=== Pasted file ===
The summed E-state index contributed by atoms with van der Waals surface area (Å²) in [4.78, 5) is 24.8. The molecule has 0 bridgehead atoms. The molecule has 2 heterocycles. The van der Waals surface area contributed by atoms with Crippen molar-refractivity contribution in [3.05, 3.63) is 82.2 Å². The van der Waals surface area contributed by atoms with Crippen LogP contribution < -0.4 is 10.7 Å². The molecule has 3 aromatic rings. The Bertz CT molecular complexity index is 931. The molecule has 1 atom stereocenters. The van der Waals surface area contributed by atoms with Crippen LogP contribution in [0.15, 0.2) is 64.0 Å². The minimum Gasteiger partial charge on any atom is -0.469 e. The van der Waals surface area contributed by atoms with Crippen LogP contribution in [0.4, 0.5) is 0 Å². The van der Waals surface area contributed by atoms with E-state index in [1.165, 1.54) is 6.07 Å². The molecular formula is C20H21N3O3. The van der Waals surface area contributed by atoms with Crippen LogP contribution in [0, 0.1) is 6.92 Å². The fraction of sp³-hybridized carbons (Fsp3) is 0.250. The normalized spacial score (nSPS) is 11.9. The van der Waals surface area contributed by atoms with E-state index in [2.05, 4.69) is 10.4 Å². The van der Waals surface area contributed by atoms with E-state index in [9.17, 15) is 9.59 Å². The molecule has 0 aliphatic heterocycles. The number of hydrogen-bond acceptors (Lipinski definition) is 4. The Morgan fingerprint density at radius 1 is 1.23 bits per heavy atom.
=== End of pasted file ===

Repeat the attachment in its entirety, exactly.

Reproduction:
The summed E-state index contributed by atoms with van der Waals surface area (Å²) in [4.78, 5) is 24.8. The molecule has 0 bridgehead atoms. The molecule has 2 heterocycles. The van der Waals surface area contributed by atoms with Crippen molar-refractivity contribution in [3.05, 3.63) is 82.2 Å². The van der Waals surface area contributed by atoms with Crippen LogP contribution < -0.4 is 10.7 Å². The molecule has 3 aromatic rings. The Bertz CT molecular complexity index is 931. The molecule has 1 atom stereocenters. The van der Waals surface area contributed by atoms with Crippen LogP contribution in [0.15, 0.2) is 64.0 Å². The minimum Gasteiger partial charge on any atom is -0.469 e. The van der Waals surface area contributed by atoms with Crippen LogP contribution in [0.4, 0.5) is 0 Å². The van der Waals surface area contributed by atoms with E-state index in [1.165, 1.54) is 6.07 Å². The molecular formula is C20H21N3O3. The van der Waals surface area contributed by atoms with Crippen LogP contribution in [0, 0.1) is 6.92 Å². The fraction of sp³-hybridized carbons (Fsp3) is 0.250. The normalized spacial score (nSPS) is 11.9. The van der Waals surface area contributed by atoms with E-state index in [2.05, 4.69) is 10.4 Å². The van der Waals surface area contributed by atoms with E-state index in [9.17, 15) is 9.59 Å². The molecule has 0 aliphatic heterocycles. The number of hydrogen-bond acceptors (Lipinski definition) is 4. The Morgan fingerprint density at radius 1 is 1.23 bits per heavy atom.